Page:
The only child of Edgar and Elma Hargrove, Mortimer Hessell Hargrove grew up surrounded with art and artifacts that his parents could scarcely afford. Edgar traveled extensively as an art dealer, and when he returned, he filled the house with fanciful tales of his journeys, the elite with whom he spent his time, and detailed descriptions of the "lives" of the artifacts that he brought back with him. Mortimer accompanied his father on a few trips, but found the lifestyle unpleasantly erratic, so he preferred to stay home with his somewhat withdrawn mother. Introverted himself, Mortimer spent most of his time alone, reading history books, and writing stories of imagined private lives of historical figures.
After Edgar's death by his brother's hand, Elma and Mortimer, aged fourteen, moved to New York City to live with cousins. To make ends meet, Mortimer found employment at the local mercantile, cleaning up after closing time every night, and Elma took in sewing and mending jobs. Due to the debt that Edgar had incurred with his extravagant lifestyle, Elma was also forced to sell much of her husband's collection of art. Since she was unschooled in the ways of art dealing, her ignorance was often exploited and she was not paid the full value of the works.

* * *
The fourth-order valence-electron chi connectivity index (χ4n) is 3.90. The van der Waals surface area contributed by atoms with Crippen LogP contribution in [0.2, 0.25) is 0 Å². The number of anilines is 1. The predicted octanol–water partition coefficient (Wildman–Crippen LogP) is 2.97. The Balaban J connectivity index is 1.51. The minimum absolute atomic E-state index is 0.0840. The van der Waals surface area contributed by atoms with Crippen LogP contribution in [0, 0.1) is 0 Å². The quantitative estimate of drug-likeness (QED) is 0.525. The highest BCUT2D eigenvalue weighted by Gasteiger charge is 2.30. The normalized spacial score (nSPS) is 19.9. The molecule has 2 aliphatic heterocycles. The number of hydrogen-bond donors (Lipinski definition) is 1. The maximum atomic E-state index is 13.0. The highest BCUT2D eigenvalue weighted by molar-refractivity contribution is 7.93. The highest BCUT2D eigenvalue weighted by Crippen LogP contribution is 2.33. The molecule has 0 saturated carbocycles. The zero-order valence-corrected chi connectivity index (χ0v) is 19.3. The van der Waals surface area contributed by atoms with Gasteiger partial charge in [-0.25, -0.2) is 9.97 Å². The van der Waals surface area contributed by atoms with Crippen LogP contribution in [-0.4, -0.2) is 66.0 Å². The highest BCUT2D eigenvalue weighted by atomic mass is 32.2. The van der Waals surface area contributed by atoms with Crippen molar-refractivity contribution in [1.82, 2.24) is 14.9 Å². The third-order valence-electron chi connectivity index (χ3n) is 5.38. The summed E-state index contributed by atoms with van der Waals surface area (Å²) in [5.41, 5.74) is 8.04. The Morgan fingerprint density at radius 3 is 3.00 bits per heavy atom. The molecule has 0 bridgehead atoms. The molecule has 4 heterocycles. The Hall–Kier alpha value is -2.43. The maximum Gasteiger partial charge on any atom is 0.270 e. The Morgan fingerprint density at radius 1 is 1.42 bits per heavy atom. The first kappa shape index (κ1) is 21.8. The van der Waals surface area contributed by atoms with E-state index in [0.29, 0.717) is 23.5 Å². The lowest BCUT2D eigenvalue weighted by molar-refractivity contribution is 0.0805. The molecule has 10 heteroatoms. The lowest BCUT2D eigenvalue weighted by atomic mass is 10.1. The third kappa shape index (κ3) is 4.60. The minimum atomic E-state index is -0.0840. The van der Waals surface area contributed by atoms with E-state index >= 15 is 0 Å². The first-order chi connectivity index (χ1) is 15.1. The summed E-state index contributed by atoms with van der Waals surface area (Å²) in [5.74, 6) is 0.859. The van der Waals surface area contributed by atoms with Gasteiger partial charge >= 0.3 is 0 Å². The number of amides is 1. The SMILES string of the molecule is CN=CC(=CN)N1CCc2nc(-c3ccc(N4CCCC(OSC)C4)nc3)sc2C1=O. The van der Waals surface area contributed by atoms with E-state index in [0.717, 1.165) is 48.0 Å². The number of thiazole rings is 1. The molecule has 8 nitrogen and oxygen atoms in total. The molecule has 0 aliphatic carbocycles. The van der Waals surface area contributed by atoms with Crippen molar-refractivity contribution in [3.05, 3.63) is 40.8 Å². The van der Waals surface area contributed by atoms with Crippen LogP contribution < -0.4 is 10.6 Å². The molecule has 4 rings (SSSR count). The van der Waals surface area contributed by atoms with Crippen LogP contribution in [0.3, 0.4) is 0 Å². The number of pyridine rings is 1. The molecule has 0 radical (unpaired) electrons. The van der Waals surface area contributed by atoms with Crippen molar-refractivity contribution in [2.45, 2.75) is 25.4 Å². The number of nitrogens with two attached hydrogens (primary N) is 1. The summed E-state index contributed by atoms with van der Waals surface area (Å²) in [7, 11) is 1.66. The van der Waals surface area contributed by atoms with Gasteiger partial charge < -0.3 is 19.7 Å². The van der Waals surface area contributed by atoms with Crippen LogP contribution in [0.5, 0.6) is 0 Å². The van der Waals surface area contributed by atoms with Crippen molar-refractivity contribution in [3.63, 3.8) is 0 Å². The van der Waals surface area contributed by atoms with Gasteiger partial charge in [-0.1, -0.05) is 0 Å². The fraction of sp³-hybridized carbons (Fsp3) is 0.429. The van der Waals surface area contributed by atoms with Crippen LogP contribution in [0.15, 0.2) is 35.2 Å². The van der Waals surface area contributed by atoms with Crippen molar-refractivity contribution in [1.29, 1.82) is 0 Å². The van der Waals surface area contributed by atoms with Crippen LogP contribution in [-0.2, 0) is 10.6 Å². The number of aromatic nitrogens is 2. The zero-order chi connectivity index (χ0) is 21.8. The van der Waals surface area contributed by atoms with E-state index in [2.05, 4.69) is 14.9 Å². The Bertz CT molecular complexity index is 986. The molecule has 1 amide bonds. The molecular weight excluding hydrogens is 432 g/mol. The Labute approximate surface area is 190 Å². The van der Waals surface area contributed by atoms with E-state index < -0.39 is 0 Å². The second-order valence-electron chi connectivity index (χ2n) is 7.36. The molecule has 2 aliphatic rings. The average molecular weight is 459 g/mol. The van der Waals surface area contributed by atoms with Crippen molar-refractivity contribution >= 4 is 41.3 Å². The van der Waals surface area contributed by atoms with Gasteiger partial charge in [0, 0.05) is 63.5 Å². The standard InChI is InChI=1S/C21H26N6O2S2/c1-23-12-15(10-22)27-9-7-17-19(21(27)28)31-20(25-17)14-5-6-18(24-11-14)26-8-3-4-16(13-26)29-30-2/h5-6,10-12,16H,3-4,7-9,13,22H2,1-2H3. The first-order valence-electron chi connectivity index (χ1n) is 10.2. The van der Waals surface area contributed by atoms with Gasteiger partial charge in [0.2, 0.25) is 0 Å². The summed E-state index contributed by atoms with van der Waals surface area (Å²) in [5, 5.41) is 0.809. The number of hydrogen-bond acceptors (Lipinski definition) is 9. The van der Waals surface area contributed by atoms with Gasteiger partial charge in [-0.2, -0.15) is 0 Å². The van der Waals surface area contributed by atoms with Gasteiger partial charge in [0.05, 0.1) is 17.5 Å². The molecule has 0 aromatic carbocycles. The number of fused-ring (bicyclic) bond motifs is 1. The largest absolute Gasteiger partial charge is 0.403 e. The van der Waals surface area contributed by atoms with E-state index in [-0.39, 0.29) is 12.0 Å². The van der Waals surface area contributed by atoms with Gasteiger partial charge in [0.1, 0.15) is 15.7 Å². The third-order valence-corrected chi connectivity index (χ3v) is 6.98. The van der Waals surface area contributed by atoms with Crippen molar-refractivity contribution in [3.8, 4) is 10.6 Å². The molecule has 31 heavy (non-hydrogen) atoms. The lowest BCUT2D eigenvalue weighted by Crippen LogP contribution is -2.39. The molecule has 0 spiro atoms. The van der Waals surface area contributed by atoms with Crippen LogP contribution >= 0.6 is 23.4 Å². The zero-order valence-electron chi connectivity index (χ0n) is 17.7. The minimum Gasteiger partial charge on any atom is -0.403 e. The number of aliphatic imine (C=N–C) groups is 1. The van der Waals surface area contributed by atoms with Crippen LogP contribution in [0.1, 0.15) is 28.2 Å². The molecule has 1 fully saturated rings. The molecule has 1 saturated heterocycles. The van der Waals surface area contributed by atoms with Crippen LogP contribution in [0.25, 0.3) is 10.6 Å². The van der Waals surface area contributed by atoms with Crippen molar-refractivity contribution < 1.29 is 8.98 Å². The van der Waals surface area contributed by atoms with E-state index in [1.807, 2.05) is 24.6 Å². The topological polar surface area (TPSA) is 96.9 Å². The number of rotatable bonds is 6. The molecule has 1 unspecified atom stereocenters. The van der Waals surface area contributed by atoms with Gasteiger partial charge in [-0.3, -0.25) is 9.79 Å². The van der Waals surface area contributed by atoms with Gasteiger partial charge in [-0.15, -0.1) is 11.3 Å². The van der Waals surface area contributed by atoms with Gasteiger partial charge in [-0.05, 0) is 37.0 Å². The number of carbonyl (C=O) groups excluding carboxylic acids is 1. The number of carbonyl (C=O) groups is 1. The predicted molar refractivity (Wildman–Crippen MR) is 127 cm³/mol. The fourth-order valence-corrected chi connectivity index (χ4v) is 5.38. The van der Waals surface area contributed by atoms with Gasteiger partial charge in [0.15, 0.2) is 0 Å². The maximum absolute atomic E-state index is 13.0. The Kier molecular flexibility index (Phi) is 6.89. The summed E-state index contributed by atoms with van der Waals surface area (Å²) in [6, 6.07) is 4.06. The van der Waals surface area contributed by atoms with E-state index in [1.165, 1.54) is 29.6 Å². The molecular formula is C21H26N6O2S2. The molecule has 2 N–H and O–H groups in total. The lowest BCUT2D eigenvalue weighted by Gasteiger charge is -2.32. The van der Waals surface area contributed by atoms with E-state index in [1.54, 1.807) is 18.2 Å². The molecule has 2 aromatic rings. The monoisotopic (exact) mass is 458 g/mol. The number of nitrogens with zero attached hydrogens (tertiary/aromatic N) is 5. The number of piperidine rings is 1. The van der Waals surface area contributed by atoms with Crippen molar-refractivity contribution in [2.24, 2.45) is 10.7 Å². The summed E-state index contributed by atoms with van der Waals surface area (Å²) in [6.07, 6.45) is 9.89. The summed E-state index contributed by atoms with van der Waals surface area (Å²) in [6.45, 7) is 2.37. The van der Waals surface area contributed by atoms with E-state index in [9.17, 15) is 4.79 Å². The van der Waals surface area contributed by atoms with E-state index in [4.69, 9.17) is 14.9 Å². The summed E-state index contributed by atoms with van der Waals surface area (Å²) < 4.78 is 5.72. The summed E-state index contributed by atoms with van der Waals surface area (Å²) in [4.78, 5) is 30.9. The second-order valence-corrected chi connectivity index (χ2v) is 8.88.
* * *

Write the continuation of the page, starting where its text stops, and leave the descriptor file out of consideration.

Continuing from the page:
Mortimer fell in love with Geneva Beatrice Johnston, a quiet and intelligent local seamstress. It is believed that Geneva was the only person with whom Mortimer ever shared his stories. The two were married in 1862, and suffered a series of emotional and financial setbacks early in their marriage. Geneva endured two miscarriages and doctors were unsure of her body's ability to carry a child to term. In 1864, a daughter, Ola Mae, was born prematurely, and died moments later. A healthy son, Gideon, was born in 1866, but he contracted smallpox and died when he was two years old. In grief, Mortimer plunged himself into his writing again.
Mortimer worked at the museum until his death from accidental asphyxiation of solvent fumes in 1898. By then, all the children were grown and out of the house, and Geneva took in the laundry of some of the well-to-do in the area to make ends meet. In 1914, Geneva passed away in her sleep at the age of 73.
The Metropolitan Museum of Art in New York City opened in 1872. Photo by Kadellar, Wikipedia.
Portrait of Mortimer Hargrove taken in the 1880s.
Edgar Hargrove (1809-1854)
Elma Hessell (1810-1873)
Geneva Johnston (1851-1914)
Ola Mae Hargrove (1864)
Gideon Hargrove (1866-1868)
Gilbert Hargrove (1870-1940)
Wilhelmina Hargrove (1872-1890)
Theodora Hargrove (1874-1932)
|This website is a companion to the "The Hargrove Family History" exhibit by Tara Varney and Bryan Colley at the Nelson-Atkins Museum of Art, which runs from December 2012 to March 2013. You can find out more about the artists at www.jupiterkansas.com.|